Financial authorities aiding virus fight

Huang Yixuan
Shanghai's financial authorities have launched a number of supportive measures designed to help enterprises prosper amid the coronavirus disease outbreak.
Huang Yixuan

Shanghai's financial authorities have launched a number of measures to help the fight against the coronavirus epidemic.

“Since the novel coronavirus outbreak, Shanghai has put forward a series of targeted measures, giving full support to control and prevention as well as to enterprises resuming work and production,” said Li Jun, deputy director of the Shanghai Financial Supervision Administration.

Banks are enhancing the supply of credit funds, such as raising the proportion of credit loans for micro, small and medium-sized enterprises and longer-term loans, increasing the provision of inclusive loans, and making it easier for enterprises to get loans for the first time, Li said. 

As of March 3, banks in Shanghai had  granted 35.7 billion yuan (US$5.16 billion) in loans for the prevention and control of epidemic, having supported a total of 3,049 enterprises, with a comprehensive funding cost of around 3.74 percent.

The accumulative amount of issued financial bonds and special purpose bonds had reached about 13.9 billion yuan by March 3.

Meanwhile, costs for getting loans are getting lower. With special refinancing loans of the central bank, by March 7 relevant banks had granted 327 loans totaling 4.64 billion yuan to 145 key enterprises, with a weighted average interest rate of 2.48 percent. After 50 percent subsidies from the central government, the actual financing cost to enterprises is 1.24 percent, lower than the required 1.6 percent.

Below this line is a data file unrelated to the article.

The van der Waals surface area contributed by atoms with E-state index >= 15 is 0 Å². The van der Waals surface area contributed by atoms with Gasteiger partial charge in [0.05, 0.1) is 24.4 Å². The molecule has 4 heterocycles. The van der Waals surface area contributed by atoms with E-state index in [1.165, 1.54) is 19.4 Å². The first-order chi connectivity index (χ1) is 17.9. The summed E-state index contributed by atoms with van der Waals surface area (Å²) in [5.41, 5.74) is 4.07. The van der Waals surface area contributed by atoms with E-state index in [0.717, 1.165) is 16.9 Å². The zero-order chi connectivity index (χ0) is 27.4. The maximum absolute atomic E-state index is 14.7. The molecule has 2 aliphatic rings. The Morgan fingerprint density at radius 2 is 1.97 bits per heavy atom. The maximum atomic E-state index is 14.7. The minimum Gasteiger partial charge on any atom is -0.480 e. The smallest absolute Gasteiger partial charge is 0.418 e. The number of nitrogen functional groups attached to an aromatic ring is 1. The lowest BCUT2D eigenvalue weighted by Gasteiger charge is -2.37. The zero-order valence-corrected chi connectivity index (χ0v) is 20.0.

Up to March 7, 17 local corporate banks had granted 172 million yuan in small and micro enterprise loans as well as loans related to agriculture, with a weighted average interest rate of 4.21 percent, lower than the required 4.55 percent. 

At the same time, efforts were made to support the city's domestic and foreign-funded banks to offer preferential loans to related industries and enterprises with interest rates cut by 25 basis points. Shanghai also encourages banks to reduce the cost of inclusive loans this year by another 0.5 percentage points.

In terms of improving the accuracy of credit supply, two batches of 18 banks in total have cooperated with the city’s mobile app which offers big data inclusive financial services, which has so far served 570 companies with 20,000 data queries, and offered support with big data technology in granting 430 million yuan worth of loans to micro, small and medium enterprises.

To ease the burden on SMEs, the city’s office of the State-owned Assets Supervision and Administration Commission waived or reduced their rents in February and March.

Commercial property owners are encouraged to waive or cut rents for tenants, and they can apply for deductions in their own property tax or land use tax, according to Yuan Quan, deputy director of the commission’s Shanghai office.

As of March 8, the city's state-owned enterprises had accepted 14,000 applications from SMEs for rent reductions or exemptions, involving 9.8 million square meters of leased space, with a total of 1.2 billion yuan worth of rent applying to be cut.

Enterprises in Shanghai, meanwhile, are resuming work and production in an orderly manner. The city saw 97 percent of industrial enterprises above a designated size having resumed work by March 8, as well as over 95 percent of cultural enterprises above a designated size, 65 percent of city-level cultural and creative parks, and 65 percent of demonstration buildings and spaces. 

Meanwhile, the rate of work resumption reached 94.95 percent in enterprises related to the production, storage and use of hazardous chemicals. The rate in foreign-funded industries was 99.9 percent, and 99 percent in foreign-trade industries. 

In commerce and trade, 98.8 percent of supermarkets, 98.9 percent of shopping centers, 92.7 percent of convenience stores, 95.2 percent of logistics firms, 98 percent of vegetable markets and 62.6 percent of food and beverage service companies had reopened for business.

All e-commerce platforms, commodity firms and agricultural wholesale markets had resumed work, said Zhang Jianming, deputy director of the Shanghai Commission of Economy and Informatization.

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